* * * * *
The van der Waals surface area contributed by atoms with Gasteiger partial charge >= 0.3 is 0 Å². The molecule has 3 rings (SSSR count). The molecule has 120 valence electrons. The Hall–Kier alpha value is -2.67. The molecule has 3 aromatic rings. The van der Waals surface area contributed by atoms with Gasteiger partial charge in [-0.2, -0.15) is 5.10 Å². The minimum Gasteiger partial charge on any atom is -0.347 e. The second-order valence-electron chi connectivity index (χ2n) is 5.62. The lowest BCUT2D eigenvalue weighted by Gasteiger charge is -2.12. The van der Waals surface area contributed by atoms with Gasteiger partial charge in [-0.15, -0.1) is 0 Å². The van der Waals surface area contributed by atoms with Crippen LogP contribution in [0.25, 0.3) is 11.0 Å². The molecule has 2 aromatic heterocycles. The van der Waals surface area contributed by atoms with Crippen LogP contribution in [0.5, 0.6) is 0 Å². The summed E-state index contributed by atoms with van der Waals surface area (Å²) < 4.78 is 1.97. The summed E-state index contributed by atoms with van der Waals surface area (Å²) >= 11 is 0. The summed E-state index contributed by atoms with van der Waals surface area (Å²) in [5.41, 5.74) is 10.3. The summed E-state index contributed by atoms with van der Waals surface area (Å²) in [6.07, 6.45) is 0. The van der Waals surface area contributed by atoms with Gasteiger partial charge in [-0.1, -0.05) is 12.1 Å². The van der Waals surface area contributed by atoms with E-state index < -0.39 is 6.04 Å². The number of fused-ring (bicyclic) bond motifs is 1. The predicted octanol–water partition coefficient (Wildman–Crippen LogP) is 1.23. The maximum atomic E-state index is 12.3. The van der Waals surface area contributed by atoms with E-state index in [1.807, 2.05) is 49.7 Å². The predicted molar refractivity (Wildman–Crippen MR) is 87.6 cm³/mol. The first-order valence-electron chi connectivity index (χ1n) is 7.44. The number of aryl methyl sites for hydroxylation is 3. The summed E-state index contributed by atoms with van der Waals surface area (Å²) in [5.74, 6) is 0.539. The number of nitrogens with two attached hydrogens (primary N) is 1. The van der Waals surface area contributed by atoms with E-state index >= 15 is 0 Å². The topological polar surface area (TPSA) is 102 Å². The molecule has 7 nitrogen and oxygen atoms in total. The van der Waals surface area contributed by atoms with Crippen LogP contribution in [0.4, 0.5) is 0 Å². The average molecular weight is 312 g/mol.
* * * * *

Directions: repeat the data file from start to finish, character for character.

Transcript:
The van der Waals surface area contributed by atoms with Gasteiger partial charge >= 0.3 is 0 Å². The molecule has 3 rings (SSSR count). The molecule has 120 valence electrons. The Hall–Kier alpha value is -2.67. The molecule has 3 aromatic rings. The van der Waals surface area contributed by atoms with Gasteiger partial charge in [-0.2, -0.15) is 5.10 Å². The minimum Gasteiger partial charge on any atom is -0.347 e. The second-order valence-electron chi connectivity index (χ2n) is 5.62. The lowest BCUT2D eigenvalue weighted by Gasteiger charge is -2.12. The van der Waals surface area contributed by atoms with Gasteiger partial charge in [-0.15, -0.1) is 0 Å². The van der Waals surface area contributed by atoms with Crippen LogP contribution in [0.25, 0.3) is 11.0 Å². The molecule has 2 aromatic heterocycles. The van der Waals surface area contributed by atoms with Crippen LogP contribution in [0.5, 0.6) is 0 Å². The summed E-state index contributed by atoms with van der Waals surface area (Å²) < 4.78 is 1.97. The summed E-state index contributed by atoms with van der Waals surface area (Å²) >= 11 is 0. The summed E-state index contributed by atoms with van der Waals surface area (Å²) in [5.41, 5.74) is 10.3. The summed E-state index contributed by atoms with van der Waals surface area (Å²) in [6.07, 6.45) is 0. The van der Waals surface area contributed by atoms with Gasteiger partial charge in [-0.1, -0.05) is 12.1 Å². The van der Waals surface area contributed by atoms with E-state index < -0.39 is 6.04 Å². The number of fused-ring (bicyclic) bond motifs is 1. The predicted octanol–water partition coefficient (Wildman–Crippen LogP) is 1.23. The maximum atomic E-state index is 12.3. The van der Waals surface area contributed by atoms with E-state index in [1.807, 2.05) is 49.7 Å². The predicted molar refractivity (Wildman–Crippen MR) is 87.6 cm³/mol. The first-order valence-electron chi connectivity index (χ1n) is 7.44. The number of aryl methyl sites for hydroxylation is 3. The summed E-state index contributed by atoms with van der Waals surface area (Å²) in [5.74, 6) is 0.539. The number of nitrogens with two attached hydrogens (primary N) is 1. The van der Waals surface area contributed by atoms with E-state index >= 15 is 0 Å². The topological polar surface area (TPSA) is 102 Å². The molecule has 7 nitrogen and oxygen atoms in total. The van der Waals surface area contributed by atoms with Crippen LogP contribution in [0.4, 0.5) is 0 Å². The average molecular weight is 312 g/mol.